Books waiting for me (here at home -- there's a shelf of about 10 left at school): The Will of the Empress, a good old fantasy from Tamora Pierce, The Poisonwood Bible, by Barbara Kingsolver, of which I hear many good things, My Life in France, by Julia Child -- it's about France, cooking, and Julia Child; what's not to like? -- Stardust, by Neil Gaiman, which I expect to be charming, A Farewell to Arms, by Ernest Hemingway, which I expect will not be. I have high hopes of getting through three or four more before heading back to school. We'll see if I fritter my time on Facebook and the Internet or spend it more wisely.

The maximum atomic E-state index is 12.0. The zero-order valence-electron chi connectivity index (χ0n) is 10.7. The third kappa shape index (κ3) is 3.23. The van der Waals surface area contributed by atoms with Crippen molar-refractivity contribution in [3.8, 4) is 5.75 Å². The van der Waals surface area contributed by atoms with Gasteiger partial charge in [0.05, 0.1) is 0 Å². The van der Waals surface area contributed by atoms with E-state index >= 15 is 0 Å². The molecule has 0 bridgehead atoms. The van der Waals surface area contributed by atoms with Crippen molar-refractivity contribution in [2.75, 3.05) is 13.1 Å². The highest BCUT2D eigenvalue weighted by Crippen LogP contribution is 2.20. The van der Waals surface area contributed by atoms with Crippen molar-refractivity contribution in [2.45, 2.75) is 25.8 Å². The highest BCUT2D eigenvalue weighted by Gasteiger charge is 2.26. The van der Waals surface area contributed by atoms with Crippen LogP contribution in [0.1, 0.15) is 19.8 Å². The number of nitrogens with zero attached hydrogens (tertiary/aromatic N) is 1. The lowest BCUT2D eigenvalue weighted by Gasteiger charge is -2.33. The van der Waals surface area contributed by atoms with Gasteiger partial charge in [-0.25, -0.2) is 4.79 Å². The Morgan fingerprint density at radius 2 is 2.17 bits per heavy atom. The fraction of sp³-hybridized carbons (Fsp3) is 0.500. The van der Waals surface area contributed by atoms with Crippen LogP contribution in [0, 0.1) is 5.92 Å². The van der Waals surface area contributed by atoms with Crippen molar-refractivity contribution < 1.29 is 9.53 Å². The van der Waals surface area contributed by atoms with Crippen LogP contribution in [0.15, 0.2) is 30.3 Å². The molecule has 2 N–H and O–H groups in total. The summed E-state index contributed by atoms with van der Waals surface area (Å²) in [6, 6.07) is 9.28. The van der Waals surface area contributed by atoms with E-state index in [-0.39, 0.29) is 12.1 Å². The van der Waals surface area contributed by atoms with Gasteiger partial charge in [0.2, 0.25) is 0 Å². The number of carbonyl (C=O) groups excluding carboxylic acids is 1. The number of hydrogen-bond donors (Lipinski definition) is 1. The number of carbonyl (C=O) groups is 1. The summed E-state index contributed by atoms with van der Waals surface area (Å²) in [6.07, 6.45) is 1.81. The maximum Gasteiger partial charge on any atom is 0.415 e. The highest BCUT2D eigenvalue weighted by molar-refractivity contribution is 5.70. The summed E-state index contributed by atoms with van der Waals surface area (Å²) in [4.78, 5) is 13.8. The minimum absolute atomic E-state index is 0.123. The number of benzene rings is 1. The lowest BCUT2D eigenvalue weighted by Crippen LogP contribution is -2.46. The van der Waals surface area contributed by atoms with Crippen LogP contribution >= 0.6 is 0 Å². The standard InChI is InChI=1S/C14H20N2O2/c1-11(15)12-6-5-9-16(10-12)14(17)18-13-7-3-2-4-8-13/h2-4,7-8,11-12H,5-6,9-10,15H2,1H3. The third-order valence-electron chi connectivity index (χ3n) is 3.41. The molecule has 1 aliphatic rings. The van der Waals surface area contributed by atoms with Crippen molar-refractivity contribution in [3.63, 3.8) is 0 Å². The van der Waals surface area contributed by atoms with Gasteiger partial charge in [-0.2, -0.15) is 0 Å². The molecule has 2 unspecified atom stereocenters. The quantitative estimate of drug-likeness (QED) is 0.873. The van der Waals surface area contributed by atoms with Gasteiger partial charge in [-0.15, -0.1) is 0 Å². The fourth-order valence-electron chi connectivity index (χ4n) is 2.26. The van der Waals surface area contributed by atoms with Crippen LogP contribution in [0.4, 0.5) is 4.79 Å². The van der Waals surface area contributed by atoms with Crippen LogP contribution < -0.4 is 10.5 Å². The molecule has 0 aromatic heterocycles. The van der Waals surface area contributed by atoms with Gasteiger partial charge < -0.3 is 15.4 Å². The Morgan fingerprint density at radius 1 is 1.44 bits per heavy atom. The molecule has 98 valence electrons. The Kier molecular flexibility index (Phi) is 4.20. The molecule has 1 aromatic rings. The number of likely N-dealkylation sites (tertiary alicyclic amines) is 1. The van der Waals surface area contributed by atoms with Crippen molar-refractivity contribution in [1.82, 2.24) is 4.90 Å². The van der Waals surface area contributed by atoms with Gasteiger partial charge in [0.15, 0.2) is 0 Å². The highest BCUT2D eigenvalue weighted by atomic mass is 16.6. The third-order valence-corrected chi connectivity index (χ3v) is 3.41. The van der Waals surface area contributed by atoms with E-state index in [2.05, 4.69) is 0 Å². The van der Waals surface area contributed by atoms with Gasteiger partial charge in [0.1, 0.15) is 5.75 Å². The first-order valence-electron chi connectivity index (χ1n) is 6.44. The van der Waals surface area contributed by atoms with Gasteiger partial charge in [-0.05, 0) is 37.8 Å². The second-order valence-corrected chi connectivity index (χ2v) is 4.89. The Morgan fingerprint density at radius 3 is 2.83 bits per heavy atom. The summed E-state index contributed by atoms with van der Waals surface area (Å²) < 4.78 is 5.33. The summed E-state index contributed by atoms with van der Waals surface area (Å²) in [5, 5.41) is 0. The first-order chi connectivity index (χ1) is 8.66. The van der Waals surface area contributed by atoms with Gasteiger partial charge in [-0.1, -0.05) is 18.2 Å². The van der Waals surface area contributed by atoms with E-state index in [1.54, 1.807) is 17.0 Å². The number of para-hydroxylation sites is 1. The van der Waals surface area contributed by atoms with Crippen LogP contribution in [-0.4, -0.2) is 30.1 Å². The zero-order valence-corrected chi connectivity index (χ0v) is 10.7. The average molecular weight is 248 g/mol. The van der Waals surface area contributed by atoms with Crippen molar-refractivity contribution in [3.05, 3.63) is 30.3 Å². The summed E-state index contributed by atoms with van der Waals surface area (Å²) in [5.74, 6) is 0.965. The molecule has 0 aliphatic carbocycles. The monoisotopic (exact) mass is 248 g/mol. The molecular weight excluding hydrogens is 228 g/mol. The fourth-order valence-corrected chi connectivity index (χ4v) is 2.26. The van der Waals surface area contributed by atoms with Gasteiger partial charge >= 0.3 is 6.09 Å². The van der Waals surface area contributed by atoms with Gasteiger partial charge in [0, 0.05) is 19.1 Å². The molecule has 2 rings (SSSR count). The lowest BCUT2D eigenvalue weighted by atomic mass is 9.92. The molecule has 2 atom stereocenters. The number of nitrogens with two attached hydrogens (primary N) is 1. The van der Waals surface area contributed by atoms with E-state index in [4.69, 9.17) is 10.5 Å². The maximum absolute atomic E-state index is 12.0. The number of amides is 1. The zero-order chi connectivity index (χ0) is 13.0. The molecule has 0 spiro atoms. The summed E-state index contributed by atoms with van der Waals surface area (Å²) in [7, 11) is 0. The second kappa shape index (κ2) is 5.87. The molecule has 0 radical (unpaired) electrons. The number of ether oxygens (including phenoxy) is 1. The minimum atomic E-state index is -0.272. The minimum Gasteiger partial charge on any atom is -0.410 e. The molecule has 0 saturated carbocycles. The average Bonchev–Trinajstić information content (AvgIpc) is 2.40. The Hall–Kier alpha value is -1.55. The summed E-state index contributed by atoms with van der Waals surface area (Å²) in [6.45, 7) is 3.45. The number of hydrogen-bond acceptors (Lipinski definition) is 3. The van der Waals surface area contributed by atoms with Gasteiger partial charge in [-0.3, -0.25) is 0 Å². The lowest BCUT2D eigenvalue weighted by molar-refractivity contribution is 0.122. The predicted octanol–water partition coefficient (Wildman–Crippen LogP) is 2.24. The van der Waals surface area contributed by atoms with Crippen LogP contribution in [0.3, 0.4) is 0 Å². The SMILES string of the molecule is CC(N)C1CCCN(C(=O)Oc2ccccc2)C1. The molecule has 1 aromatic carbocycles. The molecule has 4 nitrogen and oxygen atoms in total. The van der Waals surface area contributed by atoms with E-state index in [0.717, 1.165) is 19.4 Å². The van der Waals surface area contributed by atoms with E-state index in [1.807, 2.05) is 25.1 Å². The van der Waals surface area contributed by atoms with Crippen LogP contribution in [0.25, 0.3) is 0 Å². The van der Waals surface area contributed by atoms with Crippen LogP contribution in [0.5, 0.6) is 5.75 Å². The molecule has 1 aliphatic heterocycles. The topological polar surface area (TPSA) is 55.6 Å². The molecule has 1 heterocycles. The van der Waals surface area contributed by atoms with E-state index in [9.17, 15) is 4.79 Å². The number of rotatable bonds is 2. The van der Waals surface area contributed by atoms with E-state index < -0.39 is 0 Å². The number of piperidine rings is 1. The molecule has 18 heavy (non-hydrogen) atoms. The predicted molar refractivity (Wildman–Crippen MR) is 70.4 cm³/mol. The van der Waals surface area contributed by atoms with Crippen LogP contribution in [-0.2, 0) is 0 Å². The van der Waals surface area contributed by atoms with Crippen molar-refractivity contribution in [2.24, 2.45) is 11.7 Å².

III. Food


I haven't been baking lately, although I have been gaining weight. Baking has temporarily lost its charm for me -- i.e. it does not seem to have the power to produce a sufficient amount of joy in random recipients to merit the effort.

But things that are tasty:
1. Apple tarts. Pie crust in muffin tins with apples cooked with some butter and brown sugar in the center.
2. STUFFING. homemade. out of the kraft box. out of the freezer meal. I LOVE STUFFING.
3. Roast potatoes. Chop, roll in olive oil, spread on pan, sprinkle with thyme and sage: Easy college happiness.
4. Potato soup, from a dried mix that has large amounts of potatoes, a sweet potato, and an onion added to it.
5. Fried onion. With soy sauce. Sounds disgusting, but man, it's tasty.
6. Pasta sauce made with canned tomatoes from the parents' garden, hamburger, onion, olive oil, basil, and mixed Italian herbs.